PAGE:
Child neglect, the most widespread form of child abuse in the United States, includes any neglectful action that prevents a child from living a happy and healthy life. The majority of cases deal with physical neglect where the child is not given the basic requirements of life such as food, clothing, shelter and/or lack of supervision. He may suffer from serious illnesses or physical harm such as cuts, bruises, or other injuries and may just fail to flourish in his environment.
Another form of neglect is Educational Neglect. When a parent fails to enroll a child who is of appropriate age in school or provide him with home schooling, this prevents him from acquiring basic life skills. This form of neglect can present a serious danger to the child’s emotional well-being, physical health or normal psychological growth and development, especially if the child has special needs.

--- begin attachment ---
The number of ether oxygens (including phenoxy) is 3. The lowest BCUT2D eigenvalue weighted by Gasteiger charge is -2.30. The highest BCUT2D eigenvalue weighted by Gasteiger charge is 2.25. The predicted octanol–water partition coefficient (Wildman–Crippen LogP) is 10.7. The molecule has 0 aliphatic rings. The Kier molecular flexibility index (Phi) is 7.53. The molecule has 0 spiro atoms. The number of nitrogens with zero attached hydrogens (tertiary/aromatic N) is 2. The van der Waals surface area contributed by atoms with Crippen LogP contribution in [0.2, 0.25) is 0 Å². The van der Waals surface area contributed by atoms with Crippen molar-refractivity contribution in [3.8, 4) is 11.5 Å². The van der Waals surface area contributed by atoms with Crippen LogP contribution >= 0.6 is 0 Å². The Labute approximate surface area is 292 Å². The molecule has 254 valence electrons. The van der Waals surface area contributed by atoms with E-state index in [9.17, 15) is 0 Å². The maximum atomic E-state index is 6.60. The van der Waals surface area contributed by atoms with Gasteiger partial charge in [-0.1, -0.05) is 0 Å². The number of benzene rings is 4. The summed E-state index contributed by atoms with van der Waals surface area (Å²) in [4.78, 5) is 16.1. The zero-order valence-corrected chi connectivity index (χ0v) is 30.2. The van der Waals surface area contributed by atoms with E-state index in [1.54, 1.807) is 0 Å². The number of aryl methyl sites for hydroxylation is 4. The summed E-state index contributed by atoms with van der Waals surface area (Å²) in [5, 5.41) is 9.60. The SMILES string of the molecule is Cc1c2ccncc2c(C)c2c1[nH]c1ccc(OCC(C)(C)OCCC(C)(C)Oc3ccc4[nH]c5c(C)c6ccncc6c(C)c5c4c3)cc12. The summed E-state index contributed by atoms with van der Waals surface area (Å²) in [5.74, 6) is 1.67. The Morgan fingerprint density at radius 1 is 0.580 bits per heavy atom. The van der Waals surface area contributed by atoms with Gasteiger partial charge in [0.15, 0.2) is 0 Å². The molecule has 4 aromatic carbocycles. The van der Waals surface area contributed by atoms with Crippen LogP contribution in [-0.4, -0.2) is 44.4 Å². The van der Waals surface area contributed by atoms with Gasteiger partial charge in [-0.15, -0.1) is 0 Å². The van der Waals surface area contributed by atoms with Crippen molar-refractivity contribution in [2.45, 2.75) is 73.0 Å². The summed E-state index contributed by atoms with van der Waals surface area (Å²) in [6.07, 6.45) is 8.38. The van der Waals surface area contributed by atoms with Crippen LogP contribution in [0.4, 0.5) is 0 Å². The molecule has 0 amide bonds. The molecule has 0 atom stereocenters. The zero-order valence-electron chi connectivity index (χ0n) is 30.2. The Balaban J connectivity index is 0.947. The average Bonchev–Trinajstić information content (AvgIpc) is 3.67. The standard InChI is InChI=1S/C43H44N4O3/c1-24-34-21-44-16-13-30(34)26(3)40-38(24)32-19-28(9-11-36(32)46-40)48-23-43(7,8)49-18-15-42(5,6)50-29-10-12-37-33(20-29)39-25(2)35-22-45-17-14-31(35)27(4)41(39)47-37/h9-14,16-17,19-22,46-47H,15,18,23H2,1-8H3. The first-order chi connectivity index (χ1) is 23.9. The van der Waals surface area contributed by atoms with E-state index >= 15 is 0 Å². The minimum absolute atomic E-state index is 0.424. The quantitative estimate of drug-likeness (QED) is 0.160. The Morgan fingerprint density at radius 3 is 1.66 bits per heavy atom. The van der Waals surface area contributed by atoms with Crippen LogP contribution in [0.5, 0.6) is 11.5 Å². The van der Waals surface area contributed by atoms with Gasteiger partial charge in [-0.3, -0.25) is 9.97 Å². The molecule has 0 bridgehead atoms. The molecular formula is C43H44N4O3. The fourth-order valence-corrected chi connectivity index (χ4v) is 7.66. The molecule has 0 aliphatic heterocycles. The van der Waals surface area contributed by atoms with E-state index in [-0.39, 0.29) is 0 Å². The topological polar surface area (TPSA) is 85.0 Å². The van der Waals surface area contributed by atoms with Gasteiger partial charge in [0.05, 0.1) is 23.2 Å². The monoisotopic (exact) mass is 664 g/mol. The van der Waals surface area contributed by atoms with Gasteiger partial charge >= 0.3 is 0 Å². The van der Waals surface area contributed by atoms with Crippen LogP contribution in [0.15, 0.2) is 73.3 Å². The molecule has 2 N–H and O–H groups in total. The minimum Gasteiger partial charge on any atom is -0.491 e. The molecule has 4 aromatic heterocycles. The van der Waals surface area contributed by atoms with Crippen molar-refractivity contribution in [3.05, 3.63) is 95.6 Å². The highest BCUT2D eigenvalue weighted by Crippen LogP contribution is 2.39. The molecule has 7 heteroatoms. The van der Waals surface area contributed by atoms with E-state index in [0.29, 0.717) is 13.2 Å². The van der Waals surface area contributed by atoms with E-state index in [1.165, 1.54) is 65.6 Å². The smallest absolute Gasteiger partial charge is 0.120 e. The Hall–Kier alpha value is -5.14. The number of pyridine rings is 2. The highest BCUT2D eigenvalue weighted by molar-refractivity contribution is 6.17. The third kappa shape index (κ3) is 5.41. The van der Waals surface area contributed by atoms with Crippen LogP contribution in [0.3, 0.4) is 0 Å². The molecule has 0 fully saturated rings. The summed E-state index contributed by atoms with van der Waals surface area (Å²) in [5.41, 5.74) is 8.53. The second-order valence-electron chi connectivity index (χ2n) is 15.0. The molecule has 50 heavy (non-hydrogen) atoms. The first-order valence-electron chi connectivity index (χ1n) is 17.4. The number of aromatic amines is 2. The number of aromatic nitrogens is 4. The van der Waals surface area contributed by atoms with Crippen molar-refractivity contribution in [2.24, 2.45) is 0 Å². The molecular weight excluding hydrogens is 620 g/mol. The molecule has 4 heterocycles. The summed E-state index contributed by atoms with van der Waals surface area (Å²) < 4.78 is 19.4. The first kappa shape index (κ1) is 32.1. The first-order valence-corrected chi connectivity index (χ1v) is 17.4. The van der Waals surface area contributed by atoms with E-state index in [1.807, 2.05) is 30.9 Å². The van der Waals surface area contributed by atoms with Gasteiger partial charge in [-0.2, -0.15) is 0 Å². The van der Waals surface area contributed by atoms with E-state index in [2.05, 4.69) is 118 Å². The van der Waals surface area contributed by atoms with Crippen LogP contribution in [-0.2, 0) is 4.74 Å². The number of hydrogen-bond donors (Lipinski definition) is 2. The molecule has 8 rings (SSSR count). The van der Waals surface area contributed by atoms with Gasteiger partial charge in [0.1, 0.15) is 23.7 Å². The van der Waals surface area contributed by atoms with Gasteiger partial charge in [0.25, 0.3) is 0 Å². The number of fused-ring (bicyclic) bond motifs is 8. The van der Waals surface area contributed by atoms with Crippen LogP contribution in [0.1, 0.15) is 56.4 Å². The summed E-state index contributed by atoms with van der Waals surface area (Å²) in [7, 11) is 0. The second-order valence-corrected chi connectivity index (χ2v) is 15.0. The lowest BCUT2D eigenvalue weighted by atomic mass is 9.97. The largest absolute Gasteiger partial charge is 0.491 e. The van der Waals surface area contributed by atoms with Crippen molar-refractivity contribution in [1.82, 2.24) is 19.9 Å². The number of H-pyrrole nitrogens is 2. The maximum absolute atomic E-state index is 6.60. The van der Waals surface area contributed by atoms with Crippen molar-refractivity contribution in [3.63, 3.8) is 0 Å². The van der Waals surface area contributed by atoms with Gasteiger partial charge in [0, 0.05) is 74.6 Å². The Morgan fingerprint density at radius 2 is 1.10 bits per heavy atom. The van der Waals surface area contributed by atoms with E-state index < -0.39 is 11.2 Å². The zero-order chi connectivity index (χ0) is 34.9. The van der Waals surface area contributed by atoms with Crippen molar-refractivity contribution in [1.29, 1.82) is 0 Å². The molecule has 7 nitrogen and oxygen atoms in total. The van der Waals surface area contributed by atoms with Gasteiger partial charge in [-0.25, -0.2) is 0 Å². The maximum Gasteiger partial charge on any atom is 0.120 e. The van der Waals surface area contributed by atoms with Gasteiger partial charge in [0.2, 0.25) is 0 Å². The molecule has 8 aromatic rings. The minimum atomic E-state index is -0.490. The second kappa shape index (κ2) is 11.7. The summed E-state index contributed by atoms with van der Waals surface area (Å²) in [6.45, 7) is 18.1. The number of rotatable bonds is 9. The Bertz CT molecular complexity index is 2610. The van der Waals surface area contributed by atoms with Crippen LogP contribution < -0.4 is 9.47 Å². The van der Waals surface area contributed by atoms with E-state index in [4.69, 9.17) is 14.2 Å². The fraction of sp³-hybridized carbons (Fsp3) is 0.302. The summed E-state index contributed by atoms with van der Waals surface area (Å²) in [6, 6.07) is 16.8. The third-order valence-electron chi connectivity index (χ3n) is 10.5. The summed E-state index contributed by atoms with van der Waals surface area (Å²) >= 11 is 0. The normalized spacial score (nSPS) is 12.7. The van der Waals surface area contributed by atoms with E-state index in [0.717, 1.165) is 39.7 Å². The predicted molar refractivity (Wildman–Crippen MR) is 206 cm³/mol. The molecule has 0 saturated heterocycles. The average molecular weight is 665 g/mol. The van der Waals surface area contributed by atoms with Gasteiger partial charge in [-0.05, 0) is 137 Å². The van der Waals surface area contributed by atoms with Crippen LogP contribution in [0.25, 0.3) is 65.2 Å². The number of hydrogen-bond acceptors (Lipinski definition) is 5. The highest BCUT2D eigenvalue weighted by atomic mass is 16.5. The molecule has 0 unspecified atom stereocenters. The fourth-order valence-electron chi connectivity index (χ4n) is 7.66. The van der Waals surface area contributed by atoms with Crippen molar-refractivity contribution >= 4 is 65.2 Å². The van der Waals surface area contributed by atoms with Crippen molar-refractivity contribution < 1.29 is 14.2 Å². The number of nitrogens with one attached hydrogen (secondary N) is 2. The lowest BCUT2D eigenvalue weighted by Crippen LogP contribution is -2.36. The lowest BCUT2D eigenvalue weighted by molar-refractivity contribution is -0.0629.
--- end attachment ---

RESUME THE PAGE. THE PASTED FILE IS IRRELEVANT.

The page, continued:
Emotional and Psychological Neglect includes continued or fatal spousal abuse in the child’s presence; permitting a child to use drugs or alcohol; declining psychological care to a child; withholding affection, or constantly belittling the child.
The last form is Medical Neglect, the failure of the parent to provide proper health care for a child, placing him in danger of being disabled, disfigured or dying. This includes refusing medical care for emergency situations or acute illness, or for chronic disease or disability. Medical neglect can result in poor general health and compounded health problems.
What can you do? If you suspect an instance of child neglect, you must report the individual to the local child protective services agency in your county or state.
For more information on child neglect visit American Humane Association: http://www.americanhumane.org/children/stop-child-abuse/fact-sheets/child-neglect.html
Caring for victims,